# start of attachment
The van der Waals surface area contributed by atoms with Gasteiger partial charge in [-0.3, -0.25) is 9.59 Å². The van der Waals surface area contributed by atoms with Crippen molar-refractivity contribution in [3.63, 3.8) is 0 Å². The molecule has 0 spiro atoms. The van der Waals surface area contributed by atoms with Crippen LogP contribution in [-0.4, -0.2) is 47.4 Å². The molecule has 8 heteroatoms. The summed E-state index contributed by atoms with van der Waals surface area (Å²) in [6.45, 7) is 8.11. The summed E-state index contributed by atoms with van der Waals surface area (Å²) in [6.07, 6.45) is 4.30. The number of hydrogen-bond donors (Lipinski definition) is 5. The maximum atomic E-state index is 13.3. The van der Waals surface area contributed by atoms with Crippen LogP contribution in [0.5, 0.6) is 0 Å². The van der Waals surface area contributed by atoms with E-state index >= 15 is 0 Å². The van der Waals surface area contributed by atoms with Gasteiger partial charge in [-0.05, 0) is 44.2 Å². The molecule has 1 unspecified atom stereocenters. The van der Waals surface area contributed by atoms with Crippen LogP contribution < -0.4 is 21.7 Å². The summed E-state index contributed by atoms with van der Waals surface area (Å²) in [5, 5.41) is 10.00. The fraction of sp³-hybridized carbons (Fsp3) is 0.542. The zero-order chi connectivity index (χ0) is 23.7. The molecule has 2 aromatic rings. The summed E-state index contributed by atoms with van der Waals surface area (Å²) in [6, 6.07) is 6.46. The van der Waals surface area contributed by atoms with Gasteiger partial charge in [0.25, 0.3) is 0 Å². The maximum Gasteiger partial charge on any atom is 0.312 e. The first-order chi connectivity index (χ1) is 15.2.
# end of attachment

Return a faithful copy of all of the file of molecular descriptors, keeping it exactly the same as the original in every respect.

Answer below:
The van der Waals surface area contributed by atoms with Gasteiger partial charge in [-0.3, -0.25) is 9.59 Å². The van der Waals surface area contributed by atoms with Crippen molar-refractivity contribution in [3.63, 3.8) is 0 Å². The molecule has 0 spiro atoms. The van der Waals surface area contributed by atoms with Crippen LogP contribution in [-0.4, -0.2) is 47.4 Å². The molecule has 8 heteroatoms. The summed E-state index contributed by atoms with van der Waals surface area (Å²) in [6.45, 7) is 8.11. The summed E-state index contributed by atoms with van der Waals surface area (Å²) in [6.07, 6.45) is 4.30. The number of hydrogen-bond donors (Lipinski definition) is 5. The maximum atomic E-state index is 13.3. The van der Waals surface area contributed by atoms with Crippen LogP contribution in [0.5, 0.6) is 0 Å². The van der Waals surface area contributed by atoms with E-state index >= 15 is 0 Å². The van der Waals surface area contributed by atoms with Gasteiger partial charge in [-0.05, 0) is 44.2 Å². The molecule has 1 unspecified atom stereocenters. The van der Waals surface area contributed by atoms with Crippen LogP contribution < -0.4 is 21.7 Å². The summed E-state index contributed by atoms with van der Waals surface area (Å²) in [5, 5.41) is 10.00. The fraction of sp³-hybridized carbons (Fsp3) is 0.542. The zero-order chi connectivity index (χ0) is 23.7. The molecule has 2 aromatic rings. The summed E-state index contributed by atoms with van der Waals surface area (Å²) in [6, 6.07) is 6.46. The van der Waals surface area contributed by atoms with Gasteiger partial charge in [0.25, 0.3) is 0 Å². The maximum Gasteiger partial charge on any atom is 0.312 e. The first-order chi connectivity index (χ1) is 15.2.